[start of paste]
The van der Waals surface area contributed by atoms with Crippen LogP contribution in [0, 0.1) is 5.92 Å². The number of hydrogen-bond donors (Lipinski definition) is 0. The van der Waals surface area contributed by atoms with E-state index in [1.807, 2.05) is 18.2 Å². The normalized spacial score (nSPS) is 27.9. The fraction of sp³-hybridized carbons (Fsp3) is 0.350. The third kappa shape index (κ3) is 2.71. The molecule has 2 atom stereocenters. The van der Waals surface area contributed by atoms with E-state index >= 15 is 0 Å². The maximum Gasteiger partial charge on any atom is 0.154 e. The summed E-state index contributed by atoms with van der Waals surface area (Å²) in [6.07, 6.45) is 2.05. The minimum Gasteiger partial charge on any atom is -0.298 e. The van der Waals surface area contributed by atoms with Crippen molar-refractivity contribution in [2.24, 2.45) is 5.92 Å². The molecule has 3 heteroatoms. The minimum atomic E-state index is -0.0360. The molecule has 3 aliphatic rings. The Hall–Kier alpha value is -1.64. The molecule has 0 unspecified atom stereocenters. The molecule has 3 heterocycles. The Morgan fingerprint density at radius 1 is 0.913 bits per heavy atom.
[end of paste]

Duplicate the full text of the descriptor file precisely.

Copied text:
The van der Waals surface area contributed by atoms with Crippen LogP contribution in [0, 0.1) is 5.92 Å². The number of hydrogen-bond donors (Lipinski definition) is 0. The van der Waals surface area contributed by atoms with E-state index in [1.807, 2.05) is 18.2 Å². The normalized spacial score (nSPS) is 27.9. The fraction of sp³-hybridized carbons (Fsp3) is 0.350. The third kappa shape index (κ3) is 2.71. The molecule has 2 atom stereocenters. The van der Waals surface area contributed by atoms with E-state index >= 15 is 0 Å². The maximum Gasteiger partial charge on any atom is 0.154 e. The summed E-state index contributed by atoms with van der Waals surface area (Å²) in [6.07, 6.45) is 2.05. The minimum Gasteiger partial charge on any atom is -0.298 e. The van der Waals surface area contributed by atoms with Crippen molar-refractivity contribution in [2.24, 2.45) is 5.92 Å². The molecule has 3 heteroatoms. The minimum atomic E-state index is -0.0360. The molecule has 3 aliphatic rings. The Hall–Kier alpha value is -1.64. The molecule has 0 unspecified atom stereocenters. The molecule has 3 heterocycles. The Morgan fingerprint density at radius 1 is 0.913 bits per heavy atom.